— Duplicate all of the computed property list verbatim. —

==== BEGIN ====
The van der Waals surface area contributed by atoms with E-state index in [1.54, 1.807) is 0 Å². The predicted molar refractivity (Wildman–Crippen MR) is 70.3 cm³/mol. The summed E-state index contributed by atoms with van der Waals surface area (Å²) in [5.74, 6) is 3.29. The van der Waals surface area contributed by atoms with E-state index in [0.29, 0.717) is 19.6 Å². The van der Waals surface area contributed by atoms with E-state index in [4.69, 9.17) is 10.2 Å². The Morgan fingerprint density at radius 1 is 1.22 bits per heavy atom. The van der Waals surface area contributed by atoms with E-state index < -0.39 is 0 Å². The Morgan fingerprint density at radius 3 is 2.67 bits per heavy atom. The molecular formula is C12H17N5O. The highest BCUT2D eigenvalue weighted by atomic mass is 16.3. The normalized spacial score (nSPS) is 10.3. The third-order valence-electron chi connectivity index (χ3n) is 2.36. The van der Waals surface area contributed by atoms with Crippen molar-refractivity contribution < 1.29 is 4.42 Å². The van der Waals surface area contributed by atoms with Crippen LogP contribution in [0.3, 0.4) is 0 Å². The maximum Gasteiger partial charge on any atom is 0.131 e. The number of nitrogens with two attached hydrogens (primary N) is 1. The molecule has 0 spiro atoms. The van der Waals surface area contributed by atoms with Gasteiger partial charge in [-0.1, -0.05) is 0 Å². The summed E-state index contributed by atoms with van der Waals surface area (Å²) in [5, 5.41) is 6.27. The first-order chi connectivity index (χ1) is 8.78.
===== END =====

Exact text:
The van der Waals surface area contributed by atoms with E-state index in [1.54, 1.807) is 0 Å². The predicted molar refractivity (Wildman–Crippen MR) is 70.3 cm³/mol. The summed E-state index contributed by atoms with van der Waals surface area (Å²) in [5.74, 6) is 3.29. The van der Waals surface area contributed by atoms with E-state index in [0.29, 0.717) is 19.6 Å². The van der Waals surface area contributed by atoms with E-state index in [4.69, 9.17) is 10.2 Å². The Morgan fingerprint density at radius 1 is 1.22 bits per heavy atom. The van der Waals surface area contributed by atoms with E-state index < -0.39 is 0 Å². The Morgan fingerprint density at radius 3 is 2.67 bits per heavy atom. The molecular formula is C12H17N5O. The highest BCUT2D eigenvalue weighted by atomic mass is 16.3. The normalized spacial score (nSPS) is 10.3. The third-order valence-electron chi connectivity index (χ3n) is 2.36. The van der Waals surface area contributed by atoms with Crippen molar-refractivity contribution < 1.29 is 4.42 Å². The van der Waals surface area contributed by atoms with Crippen LogP contribution in [0.3, 0.4) is 0 Å². The maximum Gasteiger partial charge on any atom is 0.131 e. The number of nitrogens with two attached hydrogens (primary N) is 1. The molecule has 0 spiro atoms. The van der Waals surface area contributed by atoms with Gasteiger partial charge in [-0.1, -0.05) is 0 Å². The summed E-state index contributed by atoms with van der Waals surface area (Å²) in [5, 5.41) is 6.27. The first-order chi connectivity index (χ1) is 8.78.